The Blazers played a mostly boring game, racking up double-digit leads about as easily as can be expected, only to inject some excitement by blowing everything and allowing Denver back into it. However, Portland executed when they needed to, and managed the 100-95 win in a game that was much, much closer than it should have been.
The Blazers really do like to make things hard on themselves, don’t they?
Sure, they were on the road, and yes, the Blazers are missing their best player and their best bench big (…and Meyers Leonard), but Denver is Denver, losers of 8 of their last 10 and also missing a chunk of their team themselves. This should have been a blowout.
At times, it looked like one. There was a sequence in the third where Damian Lillard (31-7-9 with a steal and a block) hit a three, then hit another more wide open than a barn door, then got a free throw, and THEN Nicolas Batum (16-6-3 with 2 blocks) drove and Denver got a tech. Just like that, the Blazers found themselves up by 18 in very short order. A 40-point win didn’t look completely out of the realm of possibility.
However, willed by forces unknown, Denver refused to roll over and die, and they rebounded their way through poor shooting to close within 13 going into the fourth.
The Blazers, thinking their night was all but over, didn’t take the threat seriously, even when the lead got into single digits. “No problem,” they must have thought, “when they get close enough to threaten we’ll just hit a few threes and walk away.”
But that’s really not how the NBA works. As Terry Stotts said during the pregame interview, even a team without upper echelon talent can buckle up and play with more intensity than their opponent and steal games.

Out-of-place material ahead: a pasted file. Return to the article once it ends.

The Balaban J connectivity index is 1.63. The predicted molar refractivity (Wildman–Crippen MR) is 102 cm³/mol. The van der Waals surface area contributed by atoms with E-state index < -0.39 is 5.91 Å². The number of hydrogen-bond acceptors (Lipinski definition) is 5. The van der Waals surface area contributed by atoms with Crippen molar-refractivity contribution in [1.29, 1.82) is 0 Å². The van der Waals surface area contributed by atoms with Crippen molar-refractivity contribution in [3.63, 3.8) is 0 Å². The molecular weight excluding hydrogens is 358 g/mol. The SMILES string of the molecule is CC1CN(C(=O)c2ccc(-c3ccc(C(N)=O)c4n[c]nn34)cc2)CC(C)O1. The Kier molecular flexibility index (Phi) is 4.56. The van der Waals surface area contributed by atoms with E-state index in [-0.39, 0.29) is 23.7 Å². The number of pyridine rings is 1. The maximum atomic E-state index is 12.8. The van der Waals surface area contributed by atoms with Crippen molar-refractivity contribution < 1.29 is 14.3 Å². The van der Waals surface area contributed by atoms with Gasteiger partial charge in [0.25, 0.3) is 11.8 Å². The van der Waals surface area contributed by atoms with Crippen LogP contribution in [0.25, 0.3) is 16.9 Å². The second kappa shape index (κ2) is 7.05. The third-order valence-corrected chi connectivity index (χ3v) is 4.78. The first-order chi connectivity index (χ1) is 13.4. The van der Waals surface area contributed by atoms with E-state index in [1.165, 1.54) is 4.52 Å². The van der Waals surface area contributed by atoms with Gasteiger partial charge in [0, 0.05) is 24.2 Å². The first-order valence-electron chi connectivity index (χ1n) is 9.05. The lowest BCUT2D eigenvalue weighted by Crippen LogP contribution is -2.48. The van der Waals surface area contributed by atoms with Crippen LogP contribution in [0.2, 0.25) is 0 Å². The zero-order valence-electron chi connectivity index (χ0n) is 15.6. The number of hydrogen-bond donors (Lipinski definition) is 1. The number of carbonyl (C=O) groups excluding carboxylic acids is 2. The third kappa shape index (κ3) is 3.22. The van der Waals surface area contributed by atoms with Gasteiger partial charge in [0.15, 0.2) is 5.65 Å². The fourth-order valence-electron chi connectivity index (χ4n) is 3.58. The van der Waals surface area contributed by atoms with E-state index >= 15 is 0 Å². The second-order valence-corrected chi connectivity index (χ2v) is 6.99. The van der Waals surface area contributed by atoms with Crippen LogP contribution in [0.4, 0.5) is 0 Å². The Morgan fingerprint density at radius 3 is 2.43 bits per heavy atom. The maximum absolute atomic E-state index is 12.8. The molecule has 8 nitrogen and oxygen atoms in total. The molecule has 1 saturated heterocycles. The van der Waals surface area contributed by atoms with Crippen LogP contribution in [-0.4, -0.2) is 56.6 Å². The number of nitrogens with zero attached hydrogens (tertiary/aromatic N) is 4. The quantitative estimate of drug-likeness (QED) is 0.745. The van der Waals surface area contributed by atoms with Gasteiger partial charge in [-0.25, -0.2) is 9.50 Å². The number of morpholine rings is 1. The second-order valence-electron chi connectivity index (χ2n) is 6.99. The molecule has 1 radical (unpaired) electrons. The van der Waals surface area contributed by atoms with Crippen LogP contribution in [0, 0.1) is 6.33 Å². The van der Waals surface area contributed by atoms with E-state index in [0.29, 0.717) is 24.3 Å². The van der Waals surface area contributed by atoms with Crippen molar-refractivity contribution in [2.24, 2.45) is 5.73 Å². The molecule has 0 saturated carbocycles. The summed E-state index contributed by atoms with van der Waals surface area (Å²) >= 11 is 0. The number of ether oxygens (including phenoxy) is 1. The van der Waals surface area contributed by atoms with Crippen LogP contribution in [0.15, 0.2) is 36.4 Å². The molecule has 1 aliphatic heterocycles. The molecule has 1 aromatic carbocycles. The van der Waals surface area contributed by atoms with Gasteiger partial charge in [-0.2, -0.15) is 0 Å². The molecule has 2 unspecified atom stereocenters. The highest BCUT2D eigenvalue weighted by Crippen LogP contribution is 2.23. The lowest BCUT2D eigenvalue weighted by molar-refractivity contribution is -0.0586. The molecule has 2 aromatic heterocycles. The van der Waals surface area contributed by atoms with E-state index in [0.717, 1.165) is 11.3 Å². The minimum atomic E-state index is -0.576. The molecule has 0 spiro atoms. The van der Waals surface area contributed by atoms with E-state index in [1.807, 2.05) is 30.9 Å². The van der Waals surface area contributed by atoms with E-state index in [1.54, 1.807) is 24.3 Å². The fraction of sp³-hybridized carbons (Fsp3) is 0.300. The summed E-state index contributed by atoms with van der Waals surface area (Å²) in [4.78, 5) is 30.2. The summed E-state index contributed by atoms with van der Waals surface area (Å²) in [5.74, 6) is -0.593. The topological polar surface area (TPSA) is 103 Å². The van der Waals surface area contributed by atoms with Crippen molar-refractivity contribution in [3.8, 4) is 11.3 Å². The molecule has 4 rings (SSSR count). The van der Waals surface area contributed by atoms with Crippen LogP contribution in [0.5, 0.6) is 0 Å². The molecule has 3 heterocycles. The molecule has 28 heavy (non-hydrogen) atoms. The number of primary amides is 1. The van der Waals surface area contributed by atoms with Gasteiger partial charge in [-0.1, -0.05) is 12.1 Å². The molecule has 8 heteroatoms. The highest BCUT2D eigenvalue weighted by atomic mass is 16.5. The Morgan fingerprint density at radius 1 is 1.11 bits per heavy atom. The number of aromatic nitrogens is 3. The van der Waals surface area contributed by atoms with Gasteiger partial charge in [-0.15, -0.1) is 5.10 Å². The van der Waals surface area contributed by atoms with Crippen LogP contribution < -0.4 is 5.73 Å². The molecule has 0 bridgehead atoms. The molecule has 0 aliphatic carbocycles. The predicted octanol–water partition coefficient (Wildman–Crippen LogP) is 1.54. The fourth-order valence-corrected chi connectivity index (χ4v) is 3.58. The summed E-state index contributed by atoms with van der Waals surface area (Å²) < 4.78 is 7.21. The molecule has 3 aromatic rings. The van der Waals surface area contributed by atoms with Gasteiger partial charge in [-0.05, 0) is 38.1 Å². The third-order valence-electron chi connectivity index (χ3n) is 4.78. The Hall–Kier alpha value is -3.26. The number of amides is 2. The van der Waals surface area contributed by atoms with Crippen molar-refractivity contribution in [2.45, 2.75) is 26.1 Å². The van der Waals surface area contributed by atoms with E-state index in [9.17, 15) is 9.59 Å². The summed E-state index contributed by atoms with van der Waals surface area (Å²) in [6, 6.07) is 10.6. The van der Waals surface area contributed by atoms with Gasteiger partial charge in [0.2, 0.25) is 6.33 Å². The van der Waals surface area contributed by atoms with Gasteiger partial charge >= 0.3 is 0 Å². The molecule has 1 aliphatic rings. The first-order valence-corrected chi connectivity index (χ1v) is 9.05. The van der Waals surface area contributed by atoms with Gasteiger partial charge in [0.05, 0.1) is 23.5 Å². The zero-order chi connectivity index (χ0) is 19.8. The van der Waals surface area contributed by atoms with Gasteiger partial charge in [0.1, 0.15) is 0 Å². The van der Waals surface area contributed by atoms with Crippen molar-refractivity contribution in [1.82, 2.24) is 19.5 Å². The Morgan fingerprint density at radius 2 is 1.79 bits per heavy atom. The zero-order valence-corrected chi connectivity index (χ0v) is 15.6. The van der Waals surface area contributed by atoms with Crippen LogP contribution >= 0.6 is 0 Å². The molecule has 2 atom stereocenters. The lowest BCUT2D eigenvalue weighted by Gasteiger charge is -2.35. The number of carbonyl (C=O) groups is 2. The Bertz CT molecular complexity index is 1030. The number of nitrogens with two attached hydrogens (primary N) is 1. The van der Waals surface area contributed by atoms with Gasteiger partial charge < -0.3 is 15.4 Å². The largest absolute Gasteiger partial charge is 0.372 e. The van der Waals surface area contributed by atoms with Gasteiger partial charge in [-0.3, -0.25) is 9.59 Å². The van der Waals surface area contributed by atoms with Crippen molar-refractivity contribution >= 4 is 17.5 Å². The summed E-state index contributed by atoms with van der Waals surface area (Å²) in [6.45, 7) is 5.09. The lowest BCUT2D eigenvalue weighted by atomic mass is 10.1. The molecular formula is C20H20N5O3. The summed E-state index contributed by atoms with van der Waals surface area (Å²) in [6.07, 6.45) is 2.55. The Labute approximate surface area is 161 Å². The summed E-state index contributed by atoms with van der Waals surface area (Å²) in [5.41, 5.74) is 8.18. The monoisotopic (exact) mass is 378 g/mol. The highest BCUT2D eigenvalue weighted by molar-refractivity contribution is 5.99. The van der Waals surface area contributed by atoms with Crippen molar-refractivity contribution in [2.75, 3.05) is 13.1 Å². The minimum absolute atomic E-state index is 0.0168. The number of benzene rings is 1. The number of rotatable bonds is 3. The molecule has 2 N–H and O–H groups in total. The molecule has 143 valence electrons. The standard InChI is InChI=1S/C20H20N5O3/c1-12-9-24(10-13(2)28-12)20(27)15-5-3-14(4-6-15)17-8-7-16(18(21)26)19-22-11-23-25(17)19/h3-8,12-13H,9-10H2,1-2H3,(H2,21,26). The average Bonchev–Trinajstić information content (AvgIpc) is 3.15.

By the time the Blazers lead was down to just 2 points with 4 minutes to go, Denver was more than just threatening, and Lillard knew it, taking it upon himself to drive and draw the foul. Wes Matthews (11 points on 2-14 shooting) did the same, in kind, but Kenneth Faried responded with two baskets of his own.
The seal didn’t come when Lillard hit a three, nor when Matthews stuck a pair of free throws. It came when young Batum found himself open on the left corner after a series of crisp passes and, without hesitation, let one fly from deep.
Splash. Game over.
Through it all, Robin Lopez had a career-high 7 blocks tonight to compliment his 12 points and 10 rebounds. It was an absolute necessity, seeing as the Blazers had no other bigs for most of the game. More on that in a second, but suffice to say that the Blazers wouldn’t have won without RoLo… and haven’t we been thinking that a lot lately?
The Blazers fly home to play the Brooklyn Nets tomorrow in Portland at 7:00 p.m. where, I hear, Robin Lopez pint glasses will be handed out to all in attendance.
Thomas Robinson’s knee flared out at a weird angle on a dunk in the first half, and he came back favoring it. He went out of the game, and after the half was wearing a stabilizing brace. His play seemed somewhat diminished after that, but at least he was playing.
Again: Robin Lopez had a career-high 7 blocks. Amazing. With no LMA, no Freeland, no Leonard, and no Robinson much of the game, every single one of those were needed.
The Blazers dared to put Mo Williams (14 points), Will Barton, CJ McCollum, Victor Claver, and Robinson on the floor at the same time. The result was predictably bad.
To that end, any lineup without Lillard on the floor stalled tonight. Batum was being particularly passive when he should have been the best player on the team. However, Batum did have the ice-cold three to seal it at the end, so give credit where it’s due.
Lillard gave the post-game interview, and called out Robin Lopez for being the guy who saves Portland’s perimeter players when they fail on the defensive assignments. Very, very true. Anyone wondering why Hickson was allowed a career-high 25 rebounds need not go further than the fact that, as Robin is scrambling to cover blown assignments, there were no other big bodies to seal or rotate over to get in position.
Lopez got shoved and held a few times… he complained on the way back down the floor a few times, then finally got the call near the end of the 2nd quarter, resulting in an and-one. That’s the smart way to work the refs: politely, yet insistently.
Lillard is doing two things more than ever: finishing at the rim with contact, and trying to throw down dunks in traffic. He had two big dunk attempts in the first half.